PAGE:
Vet Ramlal calls for strong measures to tackle use of 'illegal' medication in horse racing
Dr Sophia Ramlal of the Jamaica Racing Commission administers a vaccination.

Dr Sophia Ramlal, senior veterinarian for the Jamaica Racing Commission (JRC), says the use of 'illegal' medications to mask pain in horses is extremely dangerous for the animals.

Drug usage in horse racing is believed to be widespread, and being the high-stakes sport that it is, some trainers will go to any length to give their horse an advantage, and in many cases not taking the health of the animal into consideration.

"Racehorses are athletes and, as such, will need medication to keep them healthy and allow them to perform optimally," Dr Ramlal told the Jamaica Observer.

"The illegal use of medication to deliberately alter racing outcome [positively or negatively] is unsafe, unfair, and unethical.

Dr Sophia Ramlal and racing secretary Denzil Miller chat in the winners’ enclosure.

"It undermines the overall integrity of racing, and as such, punters, owners, jockeys, grooms, and the racing public are all worse off when a horse's performance is artificially altered by the use of prohibited medications," Dr Ramlal further stated.

She also noted that drugs administered to horses should always be veterinarian-prescribed and licensed for usage in horses specifically.

"Painkillers are the most common illegal substances used in horse racing. Medications that impact the muscular, respiratory, cardiovascular, and nervous systems are also often detected. For example, clenbuterol, lidocaine, ephedrine, anabolic steroids, and blood builders.

"There are medications that have no therapeutic or preventative uses in racing horses and are therefore banned at all times; for example, central nervous stimulants or depressants, cocaine, morphine, and blood doping agents, and so horses should not be given medications without veterinary approval," Dr Ramlal said.

While the use of certain classes of drugs under the rules of racing is permitted, the question remains: Is this in the best interest of the horse?

The general rule is that on the day of racing, all horses must be clean of any prohibited substances, though they may be used in training.

"Most medications are not allowed in horses on race days, and only a few are allowed to be found on race days, but must be below established thresholds; examples of these are Lasix and dimethyl sulfoxide (DMSO)," Dr Ramlal noted.

"[One], medications approved for horses will fall into different categories, including, but not limited to, medication for preventing/minimising diseases such as vaccines, probiotics, dewormers, nutritional supplements, and Lasix.

"Two, medications to treat diseases [like] antibiotics, painkillers, joint supplements or infusions, decongestants, and antihistamines.

"And three, medication to facilitate surgical procedures or restrain them; for example, sedatives/anesthetics," Dr Ramlal added.

Nonetheless, all treatments can cause negative effects, and Dr Ramlal recommends that horsemen notify of any side effects so that the veterinarians can review and make alternative recommendations.

"So if a horse has a fever or colic, then medicines such as 'bute' and 'banamine' will help to reduce the fever and pain. Horses with bacterial infections will often need antibiotics to help clear the infection.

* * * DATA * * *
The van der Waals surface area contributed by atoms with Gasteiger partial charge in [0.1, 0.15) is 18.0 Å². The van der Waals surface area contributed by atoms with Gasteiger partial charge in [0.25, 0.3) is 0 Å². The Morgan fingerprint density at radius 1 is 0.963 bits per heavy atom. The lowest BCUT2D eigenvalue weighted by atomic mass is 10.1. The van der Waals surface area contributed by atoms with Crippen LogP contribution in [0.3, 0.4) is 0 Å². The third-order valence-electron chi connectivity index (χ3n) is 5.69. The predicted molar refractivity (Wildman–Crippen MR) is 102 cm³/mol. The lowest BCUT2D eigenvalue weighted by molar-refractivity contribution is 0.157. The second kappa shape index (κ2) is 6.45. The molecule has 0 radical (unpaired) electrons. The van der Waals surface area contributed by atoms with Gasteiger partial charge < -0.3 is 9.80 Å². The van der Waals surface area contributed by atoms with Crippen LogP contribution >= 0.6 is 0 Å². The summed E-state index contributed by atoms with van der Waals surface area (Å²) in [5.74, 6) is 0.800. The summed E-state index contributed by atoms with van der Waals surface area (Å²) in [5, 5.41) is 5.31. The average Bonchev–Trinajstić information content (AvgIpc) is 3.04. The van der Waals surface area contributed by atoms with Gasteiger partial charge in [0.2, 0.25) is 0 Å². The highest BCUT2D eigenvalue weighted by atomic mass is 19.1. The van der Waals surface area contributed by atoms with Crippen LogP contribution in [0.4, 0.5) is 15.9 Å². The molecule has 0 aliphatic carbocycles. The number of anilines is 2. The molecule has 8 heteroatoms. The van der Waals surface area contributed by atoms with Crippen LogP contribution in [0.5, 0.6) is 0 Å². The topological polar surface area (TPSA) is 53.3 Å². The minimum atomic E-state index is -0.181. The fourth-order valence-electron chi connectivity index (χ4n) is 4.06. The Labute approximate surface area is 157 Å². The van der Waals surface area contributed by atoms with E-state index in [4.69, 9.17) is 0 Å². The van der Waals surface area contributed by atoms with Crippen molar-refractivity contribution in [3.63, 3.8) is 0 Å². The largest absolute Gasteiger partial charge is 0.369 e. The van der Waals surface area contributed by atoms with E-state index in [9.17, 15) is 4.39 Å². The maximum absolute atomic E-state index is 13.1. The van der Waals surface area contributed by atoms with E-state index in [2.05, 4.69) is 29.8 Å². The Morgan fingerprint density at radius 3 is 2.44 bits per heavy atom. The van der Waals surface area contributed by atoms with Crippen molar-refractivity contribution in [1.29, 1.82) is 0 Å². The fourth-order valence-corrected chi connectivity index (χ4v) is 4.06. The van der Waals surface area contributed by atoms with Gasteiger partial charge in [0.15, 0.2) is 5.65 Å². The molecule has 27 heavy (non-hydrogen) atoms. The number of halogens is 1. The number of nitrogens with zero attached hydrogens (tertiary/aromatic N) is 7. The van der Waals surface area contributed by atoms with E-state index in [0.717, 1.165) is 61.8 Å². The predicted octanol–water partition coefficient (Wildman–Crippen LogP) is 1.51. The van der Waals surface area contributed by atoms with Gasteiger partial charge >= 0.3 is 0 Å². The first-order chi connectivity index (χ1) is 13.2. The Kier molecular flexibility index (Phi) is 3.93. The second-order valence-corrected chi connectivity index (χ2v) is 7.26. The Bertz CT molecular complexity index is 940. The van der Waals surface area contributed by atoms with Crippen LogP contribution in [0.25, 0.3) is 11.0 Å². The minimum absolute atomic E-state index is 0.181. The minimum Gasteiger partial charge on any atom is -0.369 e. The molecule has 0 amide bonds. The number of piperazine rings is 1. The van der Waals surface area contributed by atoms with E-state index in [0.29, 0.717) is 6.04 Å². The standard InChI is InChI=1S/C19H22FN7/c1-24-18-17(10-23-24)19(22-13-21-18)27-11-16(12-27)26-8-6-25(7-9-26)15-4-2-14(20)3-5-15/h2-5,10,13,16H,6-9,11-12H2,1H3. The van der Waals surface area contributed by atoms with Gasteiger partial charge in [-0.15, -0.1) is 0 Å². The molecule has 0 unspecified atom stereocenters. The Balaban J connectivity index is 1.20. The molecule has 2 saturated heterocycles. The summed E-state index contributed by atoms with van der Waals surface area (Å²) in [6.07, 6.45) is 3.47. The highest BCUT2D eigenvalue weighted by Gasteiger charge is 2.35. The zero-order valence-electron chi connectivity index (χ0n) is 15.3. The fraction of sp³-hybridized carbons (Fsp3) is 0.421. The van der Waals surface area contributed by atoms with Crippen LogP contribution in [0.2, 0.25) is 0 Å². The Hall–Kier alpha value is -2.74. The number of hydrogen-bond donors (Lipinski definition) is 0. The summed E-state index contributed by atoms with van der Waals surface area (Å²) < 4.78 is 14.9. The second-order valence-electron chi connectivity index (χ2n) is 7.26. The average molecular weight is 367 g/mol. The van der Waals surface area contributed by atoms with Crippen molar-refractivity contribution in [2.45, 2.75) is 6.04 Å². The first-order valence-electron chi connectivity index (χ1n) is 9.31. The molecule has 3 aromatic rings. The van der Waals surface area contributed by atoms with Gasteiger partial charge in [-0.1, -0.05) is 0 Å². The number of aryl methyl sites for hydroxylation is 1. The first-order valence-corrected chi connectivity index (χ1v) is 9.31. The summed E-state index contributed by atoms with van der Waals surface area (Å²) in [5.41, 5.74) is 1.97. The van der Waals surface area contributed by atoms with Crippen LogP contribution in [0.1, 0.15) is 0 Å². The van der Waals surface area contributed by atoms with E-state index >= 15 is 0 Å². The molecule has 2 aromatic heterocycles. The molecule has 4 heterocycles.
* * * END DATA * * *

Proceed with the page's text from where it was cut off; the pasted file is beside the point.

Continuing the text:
"However, all medications can have side effects, and so the same 'bute' that reduces pain in a horse with arthritis and colic can result in stomach ulcers if not given properly. Similarly, overusing antibiotics or using the wrong antibiotic can lead to worsening infections or diarrhoea, for example.

"Inappropriate antibiotic use is of growing concern internationally, in both human and veterinary medicine, because this inappropriate use has created antibiotic resistance, which means it is becoming more difficult to treat some infections successfully.

"Horsemen should always seek veterinary advice on the need for antibiotics in their horses. The practice of routinely 'cleaning out' horses with a few days of Bactrim in a generic way, as is often done, is not recommended, strategic or even cost-effective in many instances. Get veterinary advice before using antibiotics on horses," Dr Ramlal said.

Although large-scale prevention may be difficult to achieve, Dr Ramlal suggested that authorities consider introducing more observational methods aimed at tracing the activities of those participating in the sport in order to stop the use of illegal substances.

"I would recommend improving stable/track monitoring to detect illegal practices and unauthorised persons through the appointment of a racing investigator as well as the installation of more cameras in stables, holding paddocks, and saddling areas.

"Also, improving security at the stables and track/restricting access to licensed persons only, as well as continuing education seminars for trainers, owners, and grooms on medication policies," Dr Ramlal proposed.

She added: "Authorities should conduct consistent raids in collaboration with the police to seize prohibited substances and remove prohibited persons. The reactivation of the security tribunal, as well as the faster turnaround time for drug testing results, are also effective.

"Implement harsher penalties for medication violations, as well as out-of-competition and hair testing. All of these can help in the fight against illegal pharmaceutical use."

BY RUDDY ALLEN Staff reporter ruddya@jamaicaobserver.com

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